Legendary’s Monster Universe takes a Small Step Backwards: “Kong: Skull Island” Movie Review (2 Stars)

Full disclosure: I’m one of those people that LOVED Legendary’s 2014 film of Godzilla. The idea of a new Godzilla film didn’t interest me in the least, but hiring a little known director, Gareth Edwards (who followed it with a little movie called Rogue One), stunning cinematography by Seamus McGarvey, a beautiful score by Alexandre Desplat, and not to mention a brilliant cast- it turned out well for them. And it was to be the beginning of their new monster universe.

Tom Hiddleston and Brie Larson in “Kong: Skull Island”

So you can imagine how excited I was for their next installment, Skull Island. Again, they hired a little known director in Jordan Vogt- Roberts, whose last film The Kings of Summer was one of my favorite films of 2013. They got a brilliant cast on board including Tom Hiddleston, Brie Larson, John Goodman, etc. I was ready…

Maybe my hopes were too high going into this film. There are definitely aspects that I loved about it. I think it’s great to finally get a NEW King Kong story and not simply remake the same story over and over. The film is also shot exquisitely – clearly trying to pay homage to a number of films but mainly Apocalypse Now. It’s also a lot of fun.

That’s why I’m having a problem with it. Yes it’s fun, but one of the great things that worked for me about Godzilla was they really built up the anticipation for the title character and it wasn’t just about a large lizard wrecking havoc on cities. It was a story about these human characters and how the presence of these creatures is affecting their worlds.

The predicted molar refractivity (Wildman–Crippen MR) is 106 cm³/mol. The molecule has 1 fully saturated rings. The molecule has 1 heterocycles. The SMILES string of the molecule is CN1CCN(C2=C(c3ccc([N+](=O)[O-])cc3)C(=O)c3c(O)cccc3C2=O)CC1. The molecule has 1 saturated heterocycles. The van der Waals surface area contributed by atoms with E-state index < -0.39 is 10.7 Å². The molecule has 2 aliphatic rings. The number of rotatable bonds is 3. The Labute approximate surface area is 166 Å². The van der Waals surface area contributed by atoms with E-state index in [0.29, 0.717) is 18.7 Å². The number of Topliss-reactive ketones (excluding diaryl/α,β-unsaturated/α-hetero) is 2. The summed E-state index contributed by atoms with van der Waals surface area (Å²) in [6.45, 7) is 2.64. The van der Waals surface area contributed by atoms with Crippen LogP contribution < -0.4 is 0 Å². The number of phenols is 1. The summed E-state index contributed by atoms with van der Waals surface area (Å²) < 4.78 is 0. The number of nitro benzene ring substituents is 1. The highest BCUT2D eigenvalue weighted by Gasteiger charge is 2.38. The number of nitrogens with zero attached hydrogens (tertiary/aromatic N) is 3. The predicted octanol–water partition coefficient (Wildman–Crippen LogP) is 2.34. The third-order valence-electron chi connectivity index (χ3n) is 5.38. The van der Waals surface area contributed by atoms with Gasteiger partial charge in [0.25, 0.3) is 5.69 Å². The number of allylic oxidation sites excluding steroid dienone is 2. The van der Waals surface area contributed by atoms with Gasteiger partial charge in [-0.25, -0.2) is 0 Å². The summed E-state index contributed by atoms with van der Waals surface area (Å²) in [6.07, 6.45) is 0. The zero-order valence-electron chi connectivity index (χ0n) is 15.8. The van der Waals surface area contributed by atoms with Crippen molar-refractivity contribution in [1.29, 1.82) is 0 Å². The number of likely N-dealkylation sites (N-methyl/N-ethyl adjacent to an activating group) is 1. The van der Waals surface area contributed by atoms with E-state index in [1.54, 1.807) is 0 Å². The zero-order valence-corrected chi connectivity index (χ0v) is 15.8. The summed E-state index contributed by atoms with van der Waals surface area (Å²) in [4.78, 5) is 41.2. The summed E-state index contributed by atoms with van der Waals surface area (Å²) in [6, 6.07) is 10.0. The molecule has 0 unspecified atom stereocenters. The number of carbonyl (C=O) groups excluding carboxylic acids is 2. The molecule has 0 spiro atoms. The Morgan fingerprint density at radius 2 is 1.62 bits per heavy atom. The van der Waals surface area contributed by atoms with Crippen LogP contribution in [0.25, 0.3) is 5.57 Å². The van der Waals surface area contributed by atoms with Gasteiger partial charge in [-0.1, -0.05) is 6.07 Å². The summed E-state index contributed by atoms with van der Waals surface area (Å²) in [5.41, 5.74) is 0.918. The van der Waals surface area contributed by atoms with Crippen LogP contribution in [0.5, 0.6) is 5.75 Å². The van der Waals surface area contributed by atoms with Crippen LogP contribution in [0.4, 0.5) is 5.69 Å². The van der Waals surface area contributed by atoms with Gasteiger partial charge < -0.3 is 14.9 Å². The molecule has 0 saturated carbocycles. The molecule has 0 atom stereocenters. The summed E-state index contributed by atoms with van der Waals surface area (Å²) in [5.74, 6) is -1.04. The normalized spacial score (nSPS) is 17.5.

There’s no suspense in Skull Island. The titular character is revealed within the first five minutes of the movie and then we are basically treated to a two hour CGI feast of large creatures constantly battling. Sure some of these sequences are entertaining and highly creative but it gets very dull after the third or fourth go around.

There’s also hardly any reason for me to care about the main characters. They’re given either just a line or two or nothing at all of background info and then they’re all just thrown together on an island. We aren’t even given the treat of the suspense before they meet Kong because he shows up about two minutes into them landing on the island and we go right into the first of maaaaaany fights.  It’s such a shame because the wealth of great actors that are cast in this project is just incredible and almost every talent is wasted.

The last thing I need to address about Skull Island is the CGI itself. Some of it works so well with the beautiful cinematography and production design. There are many creative creatures and ideas that are brought to life, but I couldn’t help but feel like they had a problem with scale. The size of Kong appeared the change drastically from scene to scene. Kong is MUCH larger in this version because they are setting it up for his next big movie where he battles Godzilla- understandable. However, it felt like something was off when you’re seeing him next to Brie Larson in one scene and then when he’s much larger while climbing mountains and throwing helicopters in the next. Visually it felt incredibly inconsistent. Enough on that tangent.

I’m giving Skull Island two stars because it was mildly entertaining and it’s a beautiful film to look at. Hopefully, Legendary fixes their story problems and is able to find a balance of the action of Kong vs. the story and lack of action in Godzilla. Fingers crossed for the next one…

Awards Potential: Best Visual Effects (but with the amount of films coming this year, I bet this one gets forgotten.)



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